By Hartwig Pautz
WE need to care more for those who care – this is, in a nutshell, the outcome and recommendation of our research into job quality in Scotland’s care homes amidst the Covid-19 crisis.
Over the summer, I was part of a team of University of the West of Scotland researchers, interviewing care workers across Scotland to find out more about the impact of Covid-19 on their job quality. They told us that the factors that make work “decent” are in short supply: having supportive managers; working in a safe environment; feeling socially recognised; earning decent pay; having decent terms and conditions; and enjoying job security. Only one thing exists in abundance in care work – the sense that what care workers are doing has purpose and meaning.
The issues around job quality are not a product of Covid-19; however, the many care home deaths – 46 per cent of all Covid-19 deaths in Scotland during the first wave occurred in care homes, leaving Scotland with a worse track record than England and many other European countries – have highlighted some of the issues that have affected both the quality of care and the job quality of care workers.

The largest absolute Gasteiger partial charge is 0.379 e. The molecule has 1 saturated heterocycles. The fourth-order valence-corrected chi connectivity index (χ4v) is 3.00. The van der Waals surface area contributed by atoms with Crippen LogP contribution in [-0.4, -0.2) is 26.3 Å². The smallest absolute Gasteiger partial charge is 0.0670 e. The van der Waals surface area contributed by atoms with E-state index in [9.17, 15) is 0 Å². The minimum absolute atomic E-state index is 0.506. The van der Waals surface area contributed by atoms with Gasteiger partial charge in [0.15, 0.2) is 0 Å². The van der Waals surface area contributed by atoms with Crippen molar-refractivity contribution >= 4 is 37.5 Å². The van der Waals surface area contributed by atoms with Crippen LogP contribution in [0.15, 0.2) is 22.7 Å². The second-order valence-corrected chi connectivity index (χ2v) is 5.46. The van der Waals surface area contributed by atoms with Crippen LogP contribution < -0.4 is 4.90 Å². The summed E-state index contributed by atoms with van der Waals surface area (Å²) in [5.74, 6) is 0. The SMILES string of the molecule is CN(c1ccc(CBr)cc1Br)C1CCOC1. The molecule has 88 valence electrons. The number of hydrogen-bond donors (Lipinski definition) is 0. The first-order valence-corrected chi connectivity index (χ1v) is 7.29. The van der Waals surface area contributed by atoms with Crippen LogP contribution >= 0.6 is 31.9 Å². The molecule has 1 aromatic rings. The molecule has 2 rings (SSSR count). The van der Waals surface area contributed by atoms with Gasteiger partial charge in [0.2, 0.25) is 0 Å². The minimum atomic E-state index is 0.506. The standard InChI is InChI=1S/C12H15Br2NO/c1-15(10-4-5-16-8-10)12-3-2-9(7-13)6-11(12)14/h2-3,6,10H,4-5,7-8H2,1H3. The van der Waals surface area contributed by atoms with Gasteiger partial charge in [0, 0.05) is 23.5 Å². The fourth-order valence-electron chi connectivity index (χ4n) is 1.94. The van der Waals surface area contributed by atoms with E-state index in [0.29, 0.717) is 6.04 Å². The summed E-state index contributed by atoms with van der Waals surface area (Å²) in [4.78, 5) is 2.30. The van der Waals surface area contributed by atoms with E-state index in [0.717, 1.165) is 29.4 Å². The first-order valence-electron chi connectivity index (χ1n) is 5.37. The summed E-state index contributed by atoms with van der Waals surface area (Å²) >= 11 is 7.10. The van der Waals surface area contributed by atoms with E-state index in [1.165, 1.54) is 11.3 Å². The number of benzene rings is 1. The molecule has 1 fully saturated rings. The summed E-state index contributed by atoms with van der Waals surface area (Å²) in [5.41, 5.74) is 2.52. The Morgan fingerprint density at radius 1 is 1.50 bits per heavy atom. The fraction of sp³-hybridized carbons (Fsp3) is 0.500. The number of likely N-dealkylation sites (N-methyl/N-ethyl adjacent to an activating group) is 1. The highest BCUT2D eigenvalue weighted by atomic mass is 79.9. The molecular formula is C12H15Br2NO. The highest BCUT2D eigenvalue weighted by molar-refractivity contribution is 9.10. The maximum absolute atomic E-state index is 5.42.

One of the main issues is the systemic under-evaluation and low social esteem of care work generally, and how social care is pitted against the NHS. These two inter-related problems are fundamental to the absence of decent work in the care sector, reflected in the difference between pay levels, lack of access to PPE, and in the absence, for most care workers, of mental health support. The current commissioning process of social care also creates a tiered system in which private and third sector care workers experience even less decent work than those employed by local authorities.
Scotland needs a dedicated approach and specified institutionalised “regime” for job quality improvement. All decent work factors should be seen as interdependent too – increasing hourly pay will not deal with problems around the quality of management or create a safe working environment.
Decent work factors should be addressed together, and this is the task of all concerned: local government and Scottish Government, trade unions, employers and their umbrella organisations, health and social care partnerships, the Care Inspectorate, and the Scottish Social Services Council. Interviews not only with care workers but also with representatives from these and further stakeholders indicate that there has been a reluctance to take on the “decent work agenda” for the entirety of social care. This must be a shared task and one that needs to include the voices of the workforce itself.
Given Scotland’s ageing population, it is vital that work improves for those employed in our social care sector; we need to develop a “culture of care” which does justice to those who provide care and to those who need it. Without it, we’re unlikely to see any significant change.
Social care employs thousands of people in Scotland, who are making a real and lasting difference in their work – and it’s time that they got the recognition, and quality of work, they so thoroughly deserve.
Dr Hartwig Pautz is a senior lecturer, University of the West of Scotland